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Amy Gould manages the Cheetah Gym in Andersonville, and she says it's hard to care about the bailout initiative because people know little about it. “Be glad you have a job and just keep working,” she says.

Chicagoans wary, confused about bailout

by Samantha Abernethy
Oct 02, 2008


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"I don't really get it," says Linsea Waugh, 23, of Rogers Park. She added that she doesn't trust that her elected representatives "get it" either. 


Samantha Abernethy/MEDILL 

Jane O'Hara manages the Brown Elephant thrift resale store in Andersonville, and she said the current economic climate has affected donations. Of the bailout proposal, she said, "It's going to take a long time to get things straightened out."


Samantha Abernethy/MEDILL

“It was their mistake. Why should we bail them out?” says Angel Matos, 53. He added: “They’re not going to take any of those CEO’s to court.”

If the politicians considering a bailout for the U.S. financial system wonder what their constituents think of the mess, Chicagoans can tell them in four words:

“We don’t trust you.”

That, along with a sense of frustration and confusion, is what a sampling of Chicagoans said in interviews Thursday, the day after the Senate passed and sent to the House a revised bailout bill.

 “All I know is everyone’s poor and everyone’s mad,” said Amy Gould, 30, a manager at the Cheetah Gym on Clark Street in Andersonville.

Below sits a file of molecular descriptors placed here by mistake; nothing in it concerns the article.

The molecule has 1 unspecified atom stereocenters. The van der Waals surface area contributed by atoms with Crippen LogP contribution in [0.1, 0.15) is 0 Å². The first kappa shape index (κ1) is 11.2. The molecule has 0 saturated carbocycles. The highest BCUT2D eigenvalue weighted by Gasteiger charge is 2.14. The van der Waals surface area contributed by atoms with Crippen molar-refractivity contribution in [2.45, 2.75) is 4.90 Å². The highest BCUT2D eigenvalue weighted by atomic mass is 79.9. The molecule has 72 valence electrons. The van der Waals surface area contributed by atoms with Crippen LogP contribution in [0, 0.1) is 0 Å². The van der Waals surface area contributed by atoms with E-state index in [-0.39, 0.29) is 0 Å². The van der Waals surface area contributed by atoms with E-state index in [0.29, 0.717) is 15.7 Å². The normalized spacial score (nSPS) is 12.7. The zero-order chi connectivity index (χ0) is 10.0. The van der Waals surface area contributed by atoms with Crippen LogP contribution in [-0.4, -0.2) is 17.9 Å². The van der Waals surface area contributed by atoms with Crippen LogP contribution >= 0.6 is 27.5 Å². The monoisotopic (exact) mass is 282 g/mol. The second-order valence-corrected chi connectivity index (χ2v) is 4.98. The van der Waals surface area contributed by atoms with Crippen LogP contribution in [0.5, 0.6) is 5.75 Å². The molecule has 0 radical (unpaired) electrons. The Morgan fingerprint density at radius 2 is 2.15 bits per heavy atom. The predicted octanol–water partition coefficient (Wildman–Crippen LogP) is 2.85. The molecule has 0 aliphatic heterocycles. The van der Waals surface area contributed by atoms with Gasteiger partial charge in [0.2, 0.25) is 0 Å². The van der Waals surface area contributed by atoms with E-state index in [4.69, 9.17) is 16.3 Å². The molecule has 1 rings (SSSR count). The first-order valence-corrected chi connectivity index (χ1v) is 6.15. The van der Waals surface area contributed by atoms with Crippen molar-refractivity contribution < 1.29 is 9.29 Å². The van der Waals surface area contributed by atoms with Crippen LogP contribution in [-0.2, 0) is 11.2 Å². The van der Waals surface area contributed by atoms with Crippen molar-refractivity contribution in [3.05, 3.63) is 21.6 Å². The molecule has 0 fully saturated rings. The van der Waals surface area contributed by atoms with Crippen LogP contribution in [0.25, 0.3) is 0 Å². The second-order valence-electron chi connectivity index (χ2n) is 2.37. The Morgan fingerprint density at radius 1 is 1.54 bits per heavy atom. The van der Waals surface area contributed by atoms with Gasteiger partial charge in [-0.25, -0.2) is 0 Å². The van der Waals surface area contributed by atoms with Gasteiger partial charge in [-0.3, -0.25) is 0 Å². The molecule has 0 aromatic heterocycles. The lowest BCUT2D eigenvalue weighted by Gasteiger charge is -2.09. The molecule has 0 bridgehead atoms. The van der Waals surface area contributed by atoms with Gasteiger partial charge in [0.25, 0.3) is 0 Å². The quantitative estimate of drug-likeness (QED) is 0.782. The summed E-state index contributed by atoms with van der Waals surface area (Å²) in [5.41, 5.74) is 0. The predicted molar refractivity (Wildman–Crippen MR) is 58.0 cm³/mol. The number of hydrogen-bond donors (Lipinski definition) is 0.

Most people interviewed seemed concerned about the economy, but few say they understand the situation enough to have an opinion. One thing is certain, though: People are not happy.

Elvis Dardagan, 24, a freight broker, said he feels that the bailout deal will cost taxpayers in the long run, and that lawmakers see this as a game.

“They play with us,” he said.

Angel Matos, 53, a driver for UPS, said, “It was their mistake. Why should we bail them out?”

Matos said he heard that the bill would cost each American $2,300, a number mentioned on the Senate floor Friday by Wyoming Sen. Mike Enzi (R).

“That’s a big bill,” Matos said. He added that the he feels the government is trying to scare people into thinking that this is the only option. “That’s why nobody has an opinion.”

Jane O’Hara, 56, of Chicago, is the manager of the Brown Elephant thrift store on Clark Street in Andersonville. Revenue from the thrift story supports the Howard Brown Health Center.

She said the current economic climate has affected donations, especially furniture and “big ticket” items to the thrift store, as well as direct donations to the health center.

When asked if she thought Congress was doing the right thing, O’Hara said, “I think [banks] should have thought before they started giving away free money.” She added, “We’re all going to end up paying for it.”

When asked if they trusted their elected officials to do the right thing, people said “no.” Except for Gould, who said, “Hell no.”

Jade Bartlett, 22, a team leader for Greenpeace, said she does not trust the government to make the right decisions for ordinary people. “Whoever has the most money, has the most say.”

No one interviewed was sure what effect the bailout will have if it passes the House, but most were pessimistic.

“In five or 10 years, they will probably do the same thing again,” said Matos.

When asked if she thought the bailout would make things better, Bartlett said, “Could they get any worse?”